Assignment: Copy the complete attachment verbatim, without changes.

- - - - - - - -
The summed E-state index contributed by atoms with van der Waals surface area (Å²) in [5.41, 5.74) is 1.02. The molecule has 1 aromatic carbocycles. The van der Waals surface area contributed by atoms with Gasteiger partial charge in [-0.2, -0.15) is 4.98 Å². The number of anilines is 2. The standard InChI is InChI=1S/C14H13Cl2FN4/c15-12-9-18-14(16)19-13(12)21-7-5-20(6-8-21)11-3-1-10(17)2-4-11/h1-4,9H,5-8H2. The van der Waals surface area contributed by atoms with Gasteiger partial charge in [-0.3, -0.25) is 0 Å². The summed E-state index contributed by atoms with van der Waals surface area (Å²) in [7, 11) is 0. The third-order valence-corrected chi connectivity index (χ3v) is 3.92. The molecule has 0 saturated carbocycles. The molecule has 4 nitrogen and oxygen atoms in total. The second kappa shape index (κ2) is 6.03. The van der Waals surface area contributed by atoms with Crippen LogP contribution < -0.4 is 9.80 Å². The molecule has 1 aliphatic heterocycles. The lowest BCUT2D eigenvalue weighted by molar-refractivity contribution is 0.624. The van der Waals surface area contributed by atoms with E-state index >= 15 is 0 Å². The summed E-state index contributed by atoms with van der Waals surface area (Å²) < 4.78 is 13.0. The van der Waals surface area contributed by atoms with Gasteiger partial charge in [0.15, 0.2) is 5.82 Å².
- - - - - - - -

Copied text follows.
The summed E-state index contributed by atoms with van der Waals surface area (Å²) in [5.41, 5.74) is 1.02. The molecule has 1 aromatic carbocycles. The van der Waals surface area contributed by atoms with Gasteiger partial charge in [-0.2, -0.15) is 4.98 Å². The number of anilines is 2. The standard InChI is InChI=1S/C14H13Cl2FN4/c15-12-9-18-14(16)19-13(12)21-7-5-20(6-8-21)11-3-1-10(17)2-4-11/h1-4,9H,5-8H2. The van der Waals surface area contributed by atoms with Gasteiger partial charge in [-0.3, -0.25) is 0 Å². The summed E-state index contributed by atoms with van der Waals surface area (Å²) in [7, 11) is 0. The third-order valence-corrected chi connectivity index (χ3v) is 3.92. The molecule has 0 saturated carbocycles. The molecule has 4 nitrogen and oxygen atoms in total. The second kappa shape index (κ2) is 6.03. The van der Waals surface area contributed by atoms with Crippen LogP contribution < -0.4 is 9.80 Å². The molecule has 1 aliphatic heterocycles. The lowest BCUT2D eigenvalue weighted by molar-refractivity contribution is 0.624. The van der Waals surface area contributed by atoms with E-state index >= 15 is 0 Å². The summed E-state index contributed by atoms with van der Waals surface area (Å²) < 4.78 is 13.0. The van der Waals surface area contributed by atoms with Gasteiger partial charge in [0.15, 0.2) is 5.82 Å².